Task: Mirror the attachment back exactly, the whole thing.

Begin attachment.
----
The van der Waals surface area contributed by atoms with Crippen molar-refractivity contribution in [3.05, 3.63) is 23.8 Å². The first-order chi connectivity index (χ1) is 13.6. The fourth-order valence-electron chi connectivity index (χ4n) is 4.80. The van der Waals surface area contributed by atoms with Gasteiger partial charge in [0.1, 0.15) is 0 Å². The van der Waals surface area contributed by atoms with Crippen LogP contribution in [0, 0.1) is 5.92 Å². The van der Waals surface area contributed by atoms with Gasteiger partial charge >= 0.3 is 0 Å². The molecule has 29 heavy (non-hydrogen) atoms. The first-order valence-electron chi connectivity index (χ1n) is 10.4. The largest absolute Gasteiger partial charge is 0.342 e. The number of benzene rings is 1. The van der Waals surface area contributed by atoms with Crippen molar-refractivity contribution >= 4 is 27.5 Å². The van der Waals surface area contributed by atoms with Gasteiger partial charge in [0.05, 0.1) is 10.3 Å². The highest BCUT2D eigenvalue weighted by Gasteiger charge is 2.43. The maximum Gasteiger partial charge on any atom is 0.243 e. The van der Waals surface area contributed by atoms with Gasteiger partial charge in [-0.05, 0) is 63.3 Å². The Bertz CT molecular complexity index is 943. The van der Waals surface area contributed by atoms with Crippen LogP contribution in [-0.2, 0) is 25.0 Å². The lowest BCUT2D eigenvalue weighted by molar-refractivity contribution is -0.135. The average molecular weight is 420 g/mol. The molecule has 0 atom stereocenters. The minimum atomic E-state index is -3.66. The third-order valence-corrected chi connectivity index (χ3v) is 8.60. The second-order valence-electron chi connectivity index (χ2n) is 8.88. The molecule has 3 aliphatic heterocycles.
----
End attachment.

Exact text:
The van der Waals surface area contributed by atoms with Crippen molar-refractivity contribution in [3.05, 3.63) is 23.8 Å². The first-order chi connectivity index (χ1) is 13.6. The fourth-order valence-electron chi connectivity index (χ4n) is 4.80. The van der Waals surface area contributed by atoms with Gasteiger partial charge in [0.1, 0.15) is 0 Å². The van der Waals surface area contributed by atoms with Crippen LogP contribution in [0, 0.1) is 5.92 Å². The van der Waals surface area contributed by atoms with Gasteiger partial charge >= 0.3 is 0 Å². The molecule has 29 heavy (non-hydrogen) atoms. The first-order valence-electron chi connectivity index (χ1n) is 10.4. The largest absolute Gasteiger partial charge is 0.342 e. The number of benzene rings is 1. The van der Waals surface area contributed by atoms with Crippen molar-refractivity contribution >= 4 is 27.5 Å². The van der Waals surface area contributed by atoms with Gasteiger partial charge in [0.05, 0.1) is 10.3 Å². The highest BCUT2D eigenvalue weighted by Gasteiger charge is 2.43. The maximum Gasteiger partial charge on any atom is 0.243 e. The van der Waals surface area contributed by atoms with Gasteiger partial charge in [-0.05, 0) is 63.3 Å². The Bertz CT molecular complexity index is 943. The van der Waals surface area contributed by atoms with Crippen LogP contribution in [-0.2, 0) is 25.0 Å². The lowest BCUT2D eigenvalue weighted by molar-refractivity contribution is -0.135. The average molecular weight is 420 g/mol. The molecule has 0 atom stereocenters. The minimum atomic E-state index is -3.66. The third-order valence-corrected chi connectivity index (χ3v) is 8.60. The second-order valence-electron chi connectivity index (χ2n) is 8.88. The molecule has 3 aliphatic heterocycles.